2. Jack – you mentioned in the show you’d like to see more major arms makers react to the new/proposed laws. Obviously Beretta isn’t going to stop selling to government agencies since that’s their cash cow, but they are considering leaving Maryland entirely over Maryland’s new proposed legislation surprisingly enough reported on in the Washington Post. That would be a nice blow against the anti-rights crowd.

    • I love the quote from the article that the politicians probably won’t believe.
      “But Berettas don’t bluff.

      Steelheart

  3. jack i get your point on the programing comparison and im not trying to be a smart ass but modern programing does allow small changes without affrcting the rest of the code thanks to object oriented programming and model view controller techniques

    • Modern Survival

      I think you have to add the word “some” to your statement. Additionally your point is that the system was designed to be changed by man in a specific way, the ability for SOME change is coded in. I don’t think the creator (however you define the creator matters not) designed DNA to be changed by man.

  4. Appreciate your “Call to Arms” for firearms manufacturers to take a stance against states in violation of the 2nd Amendment.

    I work for Desert Tactical Arms (manufacturer of precision long range rifles), and just took this to the president of our company. Got word today that he is on board and is writing up our official notification. Add 1 more to the list.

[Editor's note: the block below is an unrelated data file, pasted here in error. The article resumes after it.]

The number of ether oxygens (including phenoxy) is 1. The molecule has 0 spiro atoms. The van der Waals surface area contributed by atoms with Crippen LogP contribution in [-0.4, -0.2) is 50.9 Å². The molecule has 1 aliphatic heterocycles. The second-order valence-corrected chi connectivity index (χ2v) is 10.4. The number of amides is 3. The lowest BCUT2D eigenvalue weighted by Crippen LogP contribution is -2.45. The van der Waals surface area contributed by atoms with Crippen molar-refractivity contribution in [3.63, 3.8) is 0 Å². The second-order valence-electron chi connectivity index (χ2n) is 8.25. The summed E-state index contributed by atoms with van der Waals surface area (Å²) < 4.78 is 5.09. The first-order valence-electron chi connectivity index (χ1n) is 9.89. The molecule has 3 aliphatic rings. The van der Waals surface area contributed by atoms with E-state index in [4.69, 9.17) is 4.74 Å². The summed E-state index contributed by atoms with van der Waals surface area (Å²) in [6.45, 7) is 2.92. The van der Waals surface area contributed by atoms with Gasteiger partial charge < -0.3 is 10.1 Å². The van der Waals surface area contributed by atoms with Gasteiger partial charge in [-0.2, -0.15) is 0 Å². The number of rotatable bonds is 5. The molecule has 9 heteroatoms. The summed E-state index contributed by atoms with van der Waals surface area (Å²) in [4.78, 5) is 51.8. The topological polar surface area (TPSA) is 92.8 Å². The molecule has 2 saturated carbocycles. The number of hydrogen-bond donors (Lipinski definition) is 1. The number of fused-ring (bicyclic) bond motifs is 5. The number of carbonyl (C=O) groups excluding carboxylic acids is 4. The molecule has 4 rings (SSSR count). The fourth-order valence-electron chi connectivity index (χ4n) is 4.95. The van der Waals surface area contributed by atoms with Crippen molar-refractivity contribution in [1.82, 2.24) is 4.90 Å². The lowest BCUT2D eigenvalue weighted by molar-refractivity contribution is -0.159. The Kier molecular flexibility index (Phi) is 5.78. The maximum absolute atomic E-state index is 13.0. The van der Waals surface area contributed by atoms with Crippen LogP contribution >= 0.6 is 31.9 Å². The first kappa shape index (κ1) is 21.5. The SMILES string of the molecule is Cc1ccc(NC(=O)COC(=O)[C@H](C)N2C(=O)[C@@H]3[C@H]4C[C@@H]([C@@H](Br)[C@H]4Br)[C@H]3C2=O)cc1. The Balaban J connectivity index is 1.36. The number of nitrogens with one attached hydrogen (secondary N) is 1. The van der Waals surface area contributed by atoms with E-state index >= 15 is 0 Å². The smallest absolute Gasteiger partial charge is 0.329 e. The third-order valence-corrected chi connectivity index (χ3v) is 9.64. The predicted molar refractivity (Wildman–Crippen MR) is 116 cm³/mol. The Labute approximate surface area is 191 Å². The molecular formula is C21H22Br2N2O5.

The revolution is you.

    -Dan

    • That is great to hear, Dan. Every time another company stands up for our Constitutional rights an important statement is made. Kudos to you for bringing it up the chain at your work, and kudos to your employer for having the courage to make this decision.

  5. Doodle Feather

    I love the rocket mass heater. I plan to experiment with them and hope to use them to exclusively heat any enclosure I might need to heat on my homestead.

    However…the rocket mass heater, even if one was in every home in the USA will not eliminate the need for fracking…which has gotten a lot of bad press. Everyone who has a bad opinion of fracking should watch the documentary “Fracknation” if only to get the other side of the story.